Monday, May 30th is a federal holiday in the United States. While most Americans will view the day as a paid holiday, a start to their summer, and a good time to shop for items placed on sale, that’s not the purpose for this day. Memorial Day is a time for remembering those who died while serving in this country’s armed forces.
In the abstract, it is hard to get excited about this holiday. It is not as fun as Christmas when you get presents, as tasty as Thanksgiving with a table laden with food or as dazzling as the Fourth of July with its fireworks. But the reason Americans are able to continue to enjoy these other holidays is because lives were sacrificed to protect this country and our way of life.
Citing the number of soldiers who gave their all for their country cannot convey the true loss experienced by these military members and their families. But putting a face to a statistic gives the day a much more personal reason for me to observe Memorial Day.
Who are these soldiers for whom we are paying our respects and expressing our gratitude? Well, I don’t know them all, but I do know one. Actually, I do not really even know him. I know of him and am a blood relative of his. I am speaking of my mother’s older brother, Joseph Ambrose Doyle, Jr., my Uncle Joe. I never got to meet my uncle because he died while serving his country overseas in Italy during World War II years before I was even born
The untimely loss of any life is tragic. When it occurs as a result of a war, some may even go so far as to say that the loss was senseless. A death occurring in the line of duty affects not just the service member who loses his/her life. Soldiers all have a family. While the soldier’s life ends, the family’s must go on without their loved one. As a parent, I cannot imagine the grief experienced by my maternal grandparents when they learned as the result of a telegram that their oldest child, and my grandfather’s namesake, had died far away from home and would never come home.
My mother was off at college when her brother died. I remember her telling me that she was in the midst of final exams when she was called to the dean’s office. There the heartbreaking news was given that her brother was dead. How do you go on about normal daily life after experiencing such a loss? Who would care about a final exam after being dealt such a blow?
A full military funeral was held for my Uncle Joe at Fort Moultrie, SC, complete with a 21 gun salute. However, no body was returned home. My uncle Joe was buried in the Sicily-Rome American Cemetery in Nettuno, Italy. From the pictures I have seen of the cemetery, it looks like a peaceful resting place. But it is in a foreign country far away from his home.
My Uncle Joe’s life, as was the case for myriad others, was cruelly cut very short. Uncle Joe was 20 at the time of his death. He had been an athlete at Winyah High School in Georgetown, SC, and begun college at The Citadel. After completing his freshman year, he went off to serve Uncle Sam. He earned his wings and was sent to Europe where he was stationed at Bari, Italy with the Army Air Force. Left behind were his parents, two younger sisters, three younger brothers and a sweetheart. He had his whole life in front of him. He served his country by giving up his opportunity to return home, see his family again, complete college, marry, have children, and do all the daily things we take for granted.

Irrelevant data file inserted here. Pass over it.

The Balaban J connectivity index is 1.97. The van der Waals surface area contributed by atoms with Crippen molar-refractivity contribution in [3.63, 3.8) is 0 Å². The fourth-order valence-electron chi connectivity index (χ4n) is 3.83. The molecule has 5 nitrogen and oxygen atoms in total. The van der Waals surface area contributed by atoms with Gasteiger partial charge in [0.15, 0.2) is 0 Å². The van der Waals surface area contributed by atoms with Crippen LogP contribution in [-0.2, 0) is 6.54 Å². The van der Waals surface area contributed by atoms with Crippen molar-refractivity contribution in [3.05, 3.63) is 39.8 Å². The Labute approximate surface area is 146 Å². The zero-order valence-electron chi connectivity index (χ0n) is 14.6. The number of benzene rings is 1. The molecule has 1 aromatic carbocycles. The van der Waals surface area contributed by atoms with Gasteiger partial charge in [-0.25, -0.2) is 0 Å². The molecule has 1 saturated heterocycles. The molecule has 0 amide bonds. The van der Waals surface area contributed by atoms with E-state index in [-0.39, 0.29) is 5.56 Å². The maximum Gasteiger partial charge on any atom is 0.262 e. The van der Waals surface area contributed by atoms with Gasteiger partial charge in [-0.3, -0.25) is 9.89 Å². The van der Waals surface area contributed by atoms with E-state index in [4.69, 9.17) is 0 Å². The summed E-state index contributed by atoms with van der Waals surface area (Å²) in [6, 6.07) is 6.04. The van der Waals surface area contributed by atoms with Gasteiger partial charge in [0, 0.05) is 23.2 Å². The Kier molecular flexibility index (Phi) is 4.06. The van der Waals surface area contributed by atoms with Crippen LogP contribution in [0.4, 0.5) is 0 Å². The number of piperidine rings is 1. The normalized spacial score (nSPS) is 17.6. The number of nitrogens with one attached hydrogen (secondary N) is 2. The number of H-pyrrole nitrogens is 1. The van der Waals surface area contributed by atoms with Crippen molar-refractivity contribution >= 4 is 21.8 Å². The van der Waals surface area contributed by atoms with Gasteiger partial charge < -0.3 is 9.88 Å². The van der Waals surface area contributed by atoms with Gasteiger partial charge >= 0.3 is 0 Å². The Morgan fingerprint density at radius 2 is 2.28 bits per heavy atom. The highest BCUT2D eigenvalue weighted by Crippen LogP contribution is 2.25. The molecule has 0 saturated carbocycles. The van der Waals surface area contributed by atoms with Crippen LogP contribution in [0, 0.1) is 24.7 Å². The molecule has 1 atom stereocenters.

And the ultimate sacrifice was not all that Uncle Joe gave up while overseas. He willingly traded a normal life for literal hell on earth. He was assigned to the 757th Bombardment Squadron, 459th Bomb Group and was the pilot of a B-24 bomber. Uncle Joe flew 35 combat missions before his death. Each time he took off on one of those missions, he had to have had a sick feeling in the pit of his stomach that this may be his last day of life. Even if he survived a mission, what impact did it have on him that he was dropping bombs from the sky meant to wreak death and destruction below? In December 1944 he survived a crash in the Adriatic Sea which killed all of his crew (the B-24 had a crew of 11) except for him and his co-pilot. Uncle Joe was rescued by an Italian fishing boat. He lived to put his life on the line again another day.
Uncle Joe became a statistic on April 28, 1945 while transporting troops from Bari to Rome. The visibility was poor, and the plane crashed into a mountain at Cervinara, Italy. As I traveled across Italy on a tour bus from Rome to Italy’s east coast a few years ago, I looked out at the mountains trying to figure out which one was where my uncle’s life ended. The mountains were beautiful to look up to but apparently are deadly to fly into.
The designation by Uncle Joe’s name is “DNB,” meaning Death Not Battle. Whether he was shot down by the enemy or crashed on a non-combat mission due to bad weather, the result is the same. He died as a result of serving his country–OUR country.
Uncle Joe was awarded the Distinguished Flying Cross, a Purple Heart and four Air Medals. These awards are a token of his appreciation by the military, But Uncle Joe went off to war not for the military, but for his family and for his country. A more fitting tribute to his sacrifice is for us to remember him and what he gave up for us. I won’t forget that he’s in Section C, Row 1, Plot 42 of a cemetery in a foreign country because he valued his country and what it stood for more than his own life. He’s not a statistic–he’s my hero. Uncle Joe, you are the face of Memorial Day for me.